Hotels and cruise ships offer to serve as hospitals. Is it a good idea?
At the Sheraton Fairplex Hotel in Pomona, the gym and the pool are closed, the breakfast buffet has been shut down and the 244-room facility is no longer accepting reservations.
Instead, the hotel on the grounds of the Fairplex is playing a role in the fight against the coronavirus outbreak by housing more than 30 medical professionals and first responders who have been exposed to the virus or have tested positive and have nowhere else to self-quarantine.
“So far, it’s worked well,” said Miguel Santana, chief executive of the Fairplex, the 487-acre facility that includes the hotel and annually hosts the Los Angeles County Fair and other events.
Since the pandemic all but shut down the nation’s travel and tourism industries, some hotels and cruise lines have offered their empty rooms to take pressure away from hospitals that have been inundated with people suffering from COVID-19.
Several government agencies in the U.S. and abroad have turned to hotels to house the sick and front-line warriors in the crisis. As for cruise ships — not so much.
Healthcare experts and engineers say they aren’t surprised that government agencies are reluctant to transform cruise ships into floating hospitals.
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Andrea Hricko, professor emerita at USC’s Keck School of Medicine, said the close quarters and the history of outbreaks on cruise ships makes medical use “a terrible idea.”
“It would add to our public health crisis to operate cruise ships as hospitals,” she said.
Neither hotels nor cruise ships would be ideal to treat critically ill COVID-`19 patients, but hotels could house “low acuity care” patients because conference centers and other facilities can hold necessary medical equipment, Summer Johnson McGee, dean of the School of Health Sciences at the University of New Haven, said in an email.
“A cruise ship is no place for a critically ill person, and a hotel cannot be an ICU,” she said.
Another problem is that hotels and cruise ships usually have a common ventilation systems that would make it difficult to keep the virus from spreading from coronavirus patients to people who don’t have the virus.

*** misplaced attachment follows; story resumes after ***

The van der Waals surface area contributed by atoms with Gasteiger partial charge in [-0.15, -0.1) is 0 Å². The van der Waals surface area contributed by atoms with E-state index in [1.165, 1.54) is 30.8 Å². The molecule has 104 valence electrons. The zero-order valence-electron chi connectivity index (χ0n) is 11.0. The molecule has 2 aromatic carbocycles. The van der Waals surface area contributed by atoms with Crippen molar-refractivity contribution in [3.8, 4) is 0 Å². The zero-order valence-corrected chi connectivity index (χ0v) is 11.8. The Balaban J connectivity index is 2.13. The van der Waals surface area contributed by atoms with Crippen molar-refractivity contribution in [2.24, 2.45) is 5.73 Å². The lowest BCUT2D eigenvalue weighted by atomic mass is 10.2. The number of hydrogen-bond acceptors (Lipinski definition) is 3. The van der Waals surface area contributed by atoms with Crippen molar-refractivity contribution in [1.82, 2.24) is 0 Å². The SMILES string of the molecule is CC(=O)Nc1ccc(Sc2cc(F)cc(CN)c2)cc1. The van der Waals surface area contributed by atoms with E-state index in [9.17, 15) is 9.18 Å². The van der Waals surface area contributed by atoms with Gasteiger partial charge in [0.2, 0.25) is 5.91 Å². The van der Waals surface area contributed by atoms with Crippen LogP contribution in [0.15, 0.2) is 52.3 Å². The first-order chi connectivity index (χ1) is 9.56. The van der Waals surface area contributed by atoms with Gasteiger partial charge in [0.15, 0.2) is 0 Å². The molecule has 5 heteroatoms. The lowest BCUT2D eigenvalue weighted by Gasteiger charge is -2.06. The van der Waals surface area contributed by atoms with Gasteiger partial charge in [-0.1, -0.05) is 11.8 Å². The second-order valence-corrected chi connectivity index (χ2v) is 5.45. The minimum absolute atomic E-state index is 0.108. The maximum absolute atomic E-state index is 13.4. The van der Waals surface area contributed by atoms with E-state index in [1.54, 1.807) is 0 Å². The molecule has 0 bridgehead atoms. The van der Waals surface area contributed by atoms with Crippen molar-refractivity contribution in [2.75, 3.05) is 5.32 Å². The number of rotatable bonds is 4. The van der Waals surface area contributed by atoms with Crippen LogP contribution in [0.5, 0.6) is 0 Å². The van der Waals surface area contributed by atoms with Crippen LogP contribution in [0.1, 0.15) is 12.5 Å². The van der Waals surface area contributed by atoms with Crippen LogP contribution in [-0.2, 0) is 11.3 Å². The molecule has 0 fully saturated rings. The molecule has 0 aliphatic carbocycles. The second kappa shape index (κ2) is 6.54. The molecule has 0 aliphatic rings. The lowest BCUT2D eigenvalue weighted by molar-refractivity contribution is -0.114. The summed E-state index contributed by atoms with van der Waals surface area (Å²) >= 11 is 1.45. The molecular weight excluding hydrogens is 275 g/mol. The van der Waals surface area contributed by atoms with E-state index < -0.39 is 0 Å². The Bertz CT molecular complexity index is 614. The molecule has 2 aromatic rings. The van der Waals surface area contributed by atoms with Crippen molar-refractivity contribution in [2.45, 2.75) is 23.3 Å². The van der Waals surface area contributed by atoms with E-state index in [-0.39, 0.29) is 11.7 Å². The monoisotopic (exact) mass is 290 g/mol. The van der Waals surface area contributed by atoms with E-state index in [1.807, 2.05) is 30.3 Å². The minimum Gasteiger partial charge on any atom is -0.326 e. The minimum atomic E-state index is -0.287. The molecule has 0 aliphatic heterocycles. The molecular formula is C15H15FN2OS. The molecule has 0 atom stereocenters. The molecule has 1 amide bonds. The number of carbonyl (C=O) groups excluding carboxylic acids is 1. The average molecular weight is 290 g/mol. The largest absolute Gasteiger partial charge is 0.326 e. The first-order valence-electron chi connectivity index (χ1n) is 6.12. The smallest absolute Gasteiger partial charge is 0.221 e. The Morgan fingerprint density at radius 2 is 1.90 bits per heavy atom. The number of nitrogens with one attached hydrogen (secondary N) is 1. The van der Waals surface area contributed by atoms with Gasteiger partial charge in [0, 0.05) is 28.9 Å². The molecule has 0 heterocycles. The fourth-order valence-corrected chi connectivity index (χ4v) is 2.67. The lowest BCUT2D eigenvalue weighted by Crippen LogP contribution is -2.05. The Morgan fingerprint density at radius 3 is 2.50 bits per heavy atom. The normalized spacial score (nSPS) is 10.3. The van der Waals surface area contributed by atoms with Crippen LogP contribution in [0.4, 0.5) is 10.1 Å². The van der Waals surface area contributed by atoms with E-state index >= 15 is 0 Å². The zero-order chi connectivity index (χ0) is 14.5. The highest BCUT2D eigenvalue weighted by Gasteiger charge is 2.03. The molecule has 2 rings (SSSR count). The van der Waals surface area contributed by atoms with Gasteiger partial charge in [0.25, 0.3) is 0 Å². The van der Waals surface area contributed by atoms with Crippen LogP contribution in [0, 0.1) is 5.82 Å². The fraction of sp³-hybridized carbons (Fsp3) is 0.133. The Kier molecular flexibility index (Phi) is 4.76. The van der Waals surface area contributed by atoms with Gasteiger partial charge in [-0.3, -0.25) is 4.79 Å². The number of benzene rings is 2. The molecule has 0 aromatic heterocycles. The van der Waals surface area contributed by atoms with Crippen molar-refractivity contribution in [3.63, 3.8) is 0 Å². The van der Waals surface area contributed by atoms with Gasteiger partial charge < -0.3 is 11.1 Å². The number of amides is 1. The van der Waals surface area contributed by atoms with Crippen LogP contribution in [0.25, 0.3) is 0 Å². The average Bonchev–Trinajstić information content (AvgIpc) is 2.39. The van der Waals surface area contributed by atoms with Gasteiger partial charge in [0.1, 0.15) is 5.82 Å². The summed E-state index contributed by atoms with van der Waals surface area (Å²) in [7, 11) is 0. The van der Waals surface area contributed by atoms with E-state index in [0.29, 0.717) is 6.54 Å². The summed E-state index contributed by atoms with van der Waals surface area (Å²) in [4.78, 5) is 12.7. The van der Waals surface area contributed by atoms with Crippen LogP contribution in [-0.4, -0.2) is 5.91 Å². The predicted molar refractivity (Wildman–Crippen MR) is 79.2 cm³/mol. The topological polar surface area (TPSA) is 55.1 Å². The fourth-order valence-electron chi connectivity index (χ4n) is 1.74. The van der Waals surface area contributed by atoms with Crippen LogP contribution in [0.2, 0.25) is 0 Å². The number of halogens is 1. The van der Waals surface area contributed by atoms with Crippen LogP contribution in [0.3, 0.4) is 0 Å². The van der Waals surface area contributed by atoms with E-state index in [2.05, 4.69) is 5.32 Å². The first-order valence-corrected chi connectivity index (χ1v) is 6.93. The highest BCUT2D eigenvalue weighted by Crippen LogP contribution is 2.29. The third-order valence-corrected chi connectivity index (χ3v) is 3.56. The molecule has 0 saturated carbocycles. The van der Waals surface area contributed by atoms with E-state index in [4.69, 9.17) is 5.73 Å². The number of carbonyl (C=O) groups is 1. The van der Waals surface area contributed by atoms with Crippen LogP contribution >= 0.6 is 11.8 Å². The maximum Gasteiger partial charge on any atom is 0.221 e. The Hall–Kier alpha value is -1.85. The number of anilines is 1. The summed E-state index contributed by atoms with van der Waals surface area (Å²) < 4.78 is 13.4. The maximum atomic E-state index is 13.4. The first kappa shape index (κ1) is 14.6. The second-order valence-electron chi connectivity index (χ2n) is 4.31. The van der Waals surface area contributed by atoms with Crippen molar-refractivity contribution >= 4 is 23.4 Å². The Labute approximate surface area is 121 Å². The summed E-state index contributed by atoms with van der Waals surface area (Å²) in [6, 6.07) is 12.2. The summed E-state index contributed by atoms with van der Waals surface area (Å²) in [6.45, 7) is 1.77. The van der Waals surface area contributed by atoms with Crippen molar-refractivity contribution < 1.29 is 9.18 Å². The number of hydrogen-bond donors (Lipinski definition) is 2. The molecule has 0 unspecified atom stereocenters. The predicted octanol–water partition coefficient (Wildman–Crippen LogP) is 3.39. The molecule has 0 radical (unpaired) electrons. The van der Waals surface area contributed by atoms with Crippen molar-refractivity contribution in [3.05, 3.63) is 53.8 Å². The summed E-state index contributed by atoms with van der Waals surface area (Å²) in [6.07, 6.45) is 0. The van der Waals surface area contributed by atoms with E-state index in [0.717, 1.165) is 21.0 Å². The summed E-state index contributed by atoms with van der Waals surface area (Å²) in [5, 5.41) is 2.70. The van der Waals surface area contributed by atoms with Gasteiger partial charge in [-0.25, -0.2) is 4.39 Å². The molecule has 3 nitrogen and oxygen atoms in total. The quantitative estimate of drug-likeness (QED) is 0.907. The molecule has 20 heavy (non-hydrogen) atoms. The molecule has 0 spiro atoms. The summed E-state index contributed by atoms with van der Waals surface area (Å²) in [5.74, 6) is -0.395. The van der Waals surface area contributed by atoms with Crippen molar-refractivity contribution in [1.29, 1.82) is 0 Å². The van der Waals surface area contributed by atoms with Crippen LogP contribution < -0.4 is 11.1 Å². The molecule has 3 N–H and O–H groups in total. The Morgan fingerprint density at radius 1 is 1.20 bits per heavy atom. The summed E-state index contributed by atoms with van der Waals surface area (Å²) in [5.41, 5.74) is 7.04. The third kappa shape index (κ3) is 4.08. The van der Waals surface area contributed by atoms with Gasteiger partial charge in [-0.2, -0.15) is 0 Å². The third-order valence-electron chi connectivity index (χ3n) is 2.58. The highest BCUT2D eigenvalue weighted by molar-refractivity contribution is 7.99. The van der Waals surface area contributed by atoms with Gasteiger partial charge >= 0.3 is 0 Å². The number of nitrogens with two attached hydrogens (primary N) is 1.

“If the hotels and cruise ships are used only for non-coronavirus patients or only for coronavirus patients, they should be OK,” Qingyan “Yan” Chen, a professor of mechanical engineering and expert on ventilation systems at Purdue University, said in an email. “But, one should never mix the two groups of patients together. By mixing them, it is likely to cause cross-contamination and those non-coronavirus patients would be in great risk.”
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Carnival Corp., the world’s largest cruise company with 105 cruise ships under its nine brands, made the offer March 19 to convert ships for use as temporary hospitals. The company said the ships, with a total of 254,000 beds, could treat non-COVID-19 patients, freeing up land-based hospitals to focus on victims of the virus.
“As part of the offer, interested parties will be asked to cover only the essential costs of the ship’s operations while in port,” Carnival said in a statement.
The offer came a few days after Carnival announced that “in an abundance of caution” it would temporarily halt operations of its North American brands, including Carnival Cruises and Princess Cruises.
The U.S. State Department issued a warning March 8, urging U.S. citizens to stop traveling on cruise ships, saying passengers on the vessels are more likely to contract the coronavirus infection and could be subject to quarantines and other international travel restrictions.
Carnival has had conversations with U.S. and foreign governments about using empty cruise ships, but no final agreement has been reached, Carnival spokesman Roger Frizzell said Tuesday.
Two other giant global cruise lines, Royal Caribbean and Norwegian Cruise Line, couldn’t be reached for comment.
Frizzell dismissed contentions that people are more likely to contract a disease, such as a norovirus, on a Carnival cruise ships than anywhere else.